The Artist Unrevealed
Klimt: Up Close and Personal is a pentimento: His private life painted over by legend
Gustav Klimt and Emilie Flöge’s niece, Gertrude, at Villa Paulick on the Attersee, 1912 | Photo: Leopold Museum
A 1914 portrait of the artist by Anton Josef Trčka | Photo: Leopold Museum
A 1897 letter from Klimt in Munich to Emilie Flöge in Vienna | Photo: Leopold Museum
“Gustav Klimt? Cash Cow!” declares a video reporter on the Leopold Museum’s home page for its exhibition Klimt persönlich (Klimt: Up Close and Personal). “Every museum is going to be milking it,” he says, in this 150th birthday year – he only hopes there’ll be something new to discover.
Klimt persönlich supposedly casts “a new light” on the man, the artist, and the link between the two, but visitors expecting revelations will be disappointed. The exhibition’s claim to originality is a series of some 400 postcards sent by Klimt to his muse Emilie Flöge, and it is the first time the cards have been displayed together. They are of course small, but intelligently designed interactive screens allow visitors to view them closely – with English translations, too.
Every one of the postcards has been meticulously reproduced, back and front, in the exhibition catalogue, with slashes in the text to indicate line breaks, as if they were poems. Unfortunately, far from being poetic, few of them are interesting even as prose, and apart from one card dated 1897, soon after the two met, on which Klimt drew a heart and sent a ‘long kiss’ to Emilie, he might just as safely have sent them to his mother.
“Yesterday rained/ whole afternoon and/ night now clearing up/ fine morning.” “Cloudy, cold – boring./ Yesterday very late/ home./ TEN PIN BOWLING./ Afterwards in Hotel/ Bristol. The same/ group till/ four in the morning – really/ stupid! Today a bit/ wasted.”
They are the SMS texts of the early 20th century. This one is printed in enormous letters across one of the gallery walls, with dashes instead of slashes: “Lunchtime, meat with strong horse radish – apple and cabbage strudel – this evening, probably sausages – tomorrow black and white pudding, etc. – madness!” According to a publicity brochure, this is an example of the artist commenting on his work. Perhaps some Ph.D. student will eventually explain the connection.
The paintings themselves, mostly from the museum’s own collection, are beautiful. The three full-size reproductions of the infamous “university paintings” of 1907–09 are wonderful to see, despite being almost totally without colour – the originals were destroyed in 1945; only black and white photographs and one preparatory colour section survive.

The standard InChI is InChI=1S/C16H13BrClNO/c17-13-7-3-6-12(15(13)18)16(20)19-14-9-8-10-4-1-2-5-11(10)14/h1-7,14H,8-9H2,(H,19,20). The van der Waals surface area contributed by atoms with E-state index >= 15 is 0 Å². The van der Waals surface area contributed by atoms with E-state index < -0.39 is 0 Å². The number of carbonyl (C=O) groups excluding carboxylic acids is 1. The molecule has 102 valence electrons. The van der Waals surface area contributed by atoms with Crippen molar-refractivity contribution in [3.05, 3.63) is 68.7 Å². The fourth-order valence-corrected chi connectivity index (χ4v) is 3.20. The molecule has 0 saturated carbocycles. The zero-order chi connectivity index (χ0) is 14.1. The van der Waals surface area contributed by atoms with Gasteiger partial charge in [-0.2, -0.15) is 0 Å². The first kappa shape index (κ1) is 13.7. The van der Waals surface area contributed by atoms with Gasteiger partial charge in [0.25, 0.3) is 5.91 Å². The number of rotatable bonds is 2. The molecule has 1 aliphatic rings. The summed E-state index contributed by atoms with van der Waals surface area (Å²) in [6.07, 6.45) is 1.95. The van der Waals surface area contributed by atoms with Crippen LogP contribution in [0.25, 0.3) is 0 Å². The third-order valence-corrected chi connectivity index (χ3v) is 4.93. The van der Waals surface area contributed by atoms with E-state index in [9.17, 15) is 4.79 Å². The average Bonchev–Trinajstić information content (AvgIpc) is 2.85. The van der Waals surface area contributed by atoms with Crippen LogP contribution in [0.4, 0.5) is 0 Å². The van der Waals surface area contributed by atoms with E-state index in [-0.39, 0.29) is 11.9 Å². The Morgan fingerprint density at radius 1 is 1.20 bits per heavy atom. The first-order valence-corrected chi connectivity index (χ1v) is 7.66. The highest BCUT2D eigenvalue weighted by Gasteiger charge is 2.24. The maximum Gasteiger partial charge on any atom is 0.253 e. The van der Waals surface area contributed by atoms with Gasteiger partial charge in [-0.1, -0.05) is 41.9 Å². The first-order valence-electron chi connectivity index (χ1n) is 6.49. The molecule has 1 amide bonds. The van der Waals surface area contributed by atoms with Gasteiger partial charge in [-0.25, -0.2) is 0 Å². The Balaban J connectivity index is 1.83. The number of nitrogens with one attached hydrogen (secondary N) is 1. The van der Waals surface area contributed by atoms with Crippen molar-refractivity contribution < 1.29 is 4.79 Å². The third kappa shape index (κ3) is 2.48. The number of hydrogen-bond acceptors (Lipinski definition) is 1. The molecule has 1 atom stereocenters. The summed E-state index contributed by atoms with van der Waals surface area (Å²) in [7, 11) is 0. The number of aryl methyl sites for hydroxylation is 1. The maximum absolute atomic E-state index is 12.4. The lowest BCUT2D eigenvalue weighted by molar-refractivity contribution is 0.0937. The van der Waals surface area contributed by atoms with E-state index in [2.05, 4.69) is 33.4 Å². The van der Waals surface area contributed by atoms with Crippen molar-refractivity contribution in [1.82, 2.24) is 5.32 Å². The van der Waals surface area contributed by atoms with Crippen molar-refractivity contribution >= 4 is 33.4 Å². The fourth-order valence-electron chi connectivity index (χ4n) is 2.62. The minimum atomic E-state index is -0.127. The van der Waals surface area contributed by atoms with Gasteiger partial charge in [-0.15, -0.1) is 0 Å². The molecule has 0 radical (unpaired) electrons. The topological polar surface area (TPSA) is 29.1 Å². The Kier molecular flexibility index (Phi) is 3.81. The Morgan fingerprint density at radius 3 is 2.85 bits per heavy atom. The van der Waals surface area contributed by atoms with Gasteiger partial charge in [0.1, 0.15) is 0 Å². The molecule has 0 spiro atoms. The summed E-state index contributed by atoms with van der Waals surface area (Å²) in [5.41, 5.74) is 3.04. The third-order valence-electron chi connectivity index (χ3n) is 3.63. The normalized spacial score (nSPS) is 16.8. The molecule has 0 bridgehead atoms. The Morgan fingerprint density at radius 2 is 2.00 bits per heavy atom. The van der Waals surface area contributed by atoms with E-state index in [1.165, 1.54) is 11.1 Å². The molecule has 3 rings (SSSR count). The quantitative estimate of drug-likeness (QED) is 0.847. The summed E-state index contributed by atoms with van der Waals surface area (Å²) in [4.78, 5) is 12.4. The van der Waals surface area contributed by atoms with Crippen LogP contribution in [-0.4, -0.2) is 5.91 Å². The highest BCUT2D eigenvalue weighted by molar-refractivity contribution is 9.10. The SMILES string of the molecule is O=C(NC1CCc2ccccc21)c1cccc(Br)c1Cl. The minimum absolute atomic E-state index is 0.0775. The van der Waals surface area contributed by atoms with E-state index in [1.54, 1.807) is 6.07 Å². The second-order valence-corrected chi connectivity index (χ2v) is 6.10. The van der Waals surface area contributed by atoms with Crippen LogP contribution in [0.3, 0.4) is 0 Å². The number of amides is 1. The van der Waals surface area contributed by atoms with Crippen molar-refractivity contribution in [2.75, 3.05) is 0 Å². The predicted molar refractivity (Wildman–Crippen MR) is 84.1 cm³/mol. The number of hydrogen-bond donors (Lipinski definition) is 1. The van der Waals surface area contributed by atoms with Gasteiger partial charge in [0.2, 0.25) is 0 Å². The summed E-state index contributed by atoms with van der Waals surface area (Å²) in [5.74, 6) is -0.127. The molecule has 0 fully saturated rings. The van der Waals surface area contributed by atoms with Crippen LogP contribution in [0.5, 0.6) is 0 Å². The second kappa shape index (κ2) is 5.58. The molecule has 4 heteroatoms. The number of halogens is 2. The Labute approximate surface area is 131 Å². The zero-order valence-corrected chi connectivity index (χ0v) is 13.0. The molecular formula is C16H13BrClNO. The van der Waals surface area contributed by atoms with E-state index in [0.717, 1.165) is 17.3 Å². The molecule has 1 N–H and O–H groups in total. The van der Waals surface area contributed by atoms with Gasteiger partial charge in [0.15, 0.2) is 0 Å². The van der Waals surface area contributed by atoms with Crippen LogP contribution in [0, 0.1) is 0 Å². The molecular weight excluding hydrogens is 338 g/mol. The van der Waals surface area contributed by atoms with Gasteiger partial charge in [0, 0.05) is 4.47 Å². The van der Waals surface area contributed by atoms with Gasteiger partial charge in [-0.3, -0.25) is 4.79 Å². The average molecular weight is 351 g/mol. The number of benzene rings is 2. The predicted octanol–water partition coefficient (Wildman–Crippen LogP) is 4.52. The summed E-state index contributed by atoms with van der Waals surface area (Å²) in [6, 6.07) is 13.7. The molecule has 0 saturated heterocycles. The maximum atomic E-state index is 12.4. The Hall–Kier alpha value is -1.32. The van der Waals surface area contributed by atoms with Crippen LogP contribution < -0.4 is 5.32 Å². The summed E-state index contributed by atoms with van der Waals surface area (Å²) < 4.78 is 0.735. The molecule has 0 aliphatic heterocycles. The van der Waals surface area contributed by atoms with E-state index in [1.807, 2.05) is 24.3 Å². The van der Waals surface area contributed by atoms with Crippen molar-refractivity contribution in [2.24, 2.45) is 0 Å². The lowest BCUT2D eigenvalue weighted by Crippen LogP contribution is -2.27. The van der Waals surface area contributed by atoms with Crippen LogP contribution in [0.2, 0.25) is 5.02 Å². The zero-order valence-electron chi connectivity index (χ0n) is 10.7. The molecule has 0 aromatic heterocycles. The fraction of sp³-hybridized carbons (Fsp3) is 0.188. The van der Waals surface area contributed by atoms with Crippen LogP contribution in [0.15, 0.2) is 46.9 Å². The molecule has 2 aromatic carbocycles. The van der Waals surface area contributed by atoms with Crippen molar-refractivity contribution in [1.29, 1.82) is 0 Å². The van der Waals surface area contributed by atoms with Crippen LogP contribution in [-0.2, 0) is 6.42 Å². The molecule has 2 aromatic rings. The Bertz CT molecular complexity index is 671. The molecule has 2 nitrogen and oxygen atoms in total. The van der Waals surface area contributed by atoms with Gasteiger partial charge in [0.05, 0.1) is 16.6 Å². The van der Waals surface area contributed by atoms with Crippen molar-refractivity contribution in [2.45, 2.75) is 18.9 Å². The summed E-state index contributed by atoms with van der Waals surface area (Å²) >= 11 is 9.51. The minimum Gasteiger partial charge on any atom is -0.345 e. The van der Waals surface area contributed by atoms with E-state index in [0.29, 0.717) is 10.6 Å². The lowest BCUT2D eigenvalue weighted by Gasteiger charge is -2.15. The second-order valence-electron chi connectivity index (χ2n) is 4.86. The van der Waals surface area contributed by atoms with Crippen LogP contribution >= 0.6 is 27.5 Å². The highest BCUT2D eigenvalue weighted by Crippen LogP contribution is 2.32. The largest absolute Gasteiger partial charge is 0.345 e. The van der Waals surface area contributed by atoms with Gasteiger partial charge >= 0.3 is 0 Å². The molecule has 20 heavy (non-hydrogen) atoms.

What a pity the gorgeous 1899 Schubert at the Piano, also lost, couldn’t have been reproduced here as well. It includes a portrayal of Klimt’s mistress Marie Zimmermann, and the catalogue tells us that an edition of Klimt’s letters to Marie is currently being prepared for publication. One or two might have been included here.
Emilie, twelve years younger than Klimt, was the sister of his brother’s wife. Did the “long kiss” in 1897 mean they were in love? Did Emilie mind that he subsequently had at least six children (possibly as many as 14) with at least three other women, all the while retaining her as his “life’s companion”?
Was he pleased when these children arrived? Was he proud, annoyed, ashamed? There is a painting of one of his sons here: the child is dead. Did Klimt paint any portraits of his children living?
He didn’t send any postcards to his mother, by the way, or if he did, they’re not mentioned. Nor are his relationships to his six siblings, his mistresses, his children, or any of his friends or colleagues.
Klimt lived through most of The Great War, but to judge by the evidence here, he doesn’t appear to have noticed. Two of his sons were of military age. Did they serve? Was he anxious about them? We hear nothing about it.
Klimt himself wrote, and the curators quote: “There is no self-portrait of me… I am convinced that as a person I am not particularly interesting. There is very little to see in me… Anyone who wants to know anything about me as an artist – and this is the only thing that matters – should look attentively at my pictures and try to discern from them who I am and what I want.”
Emilie’s correspondence has not survived, but surely, in all the extant letters and memoirs from this hothouse period in Viennese artistic life, there must be some that shed a little light on the subject of Klimt persönlich.
Alternatively, the curators might have taken Klimt’s own advice and, instead of purporting to reveal the man behind the art, shown more of his actual work.
If you go to this exhibition, take a few minutes to play with the interactive screens and glance at the (repetitive and largely familiar) photographs before lingering over the marvellous paintings. Then head for the museum café, where they at least deliver what’s on the menu.
Klimt Persönlich: Bilder – Briefe – Einblicke
Through 27 Aug 2012
7., Museumsplatz 1
(01) 525 700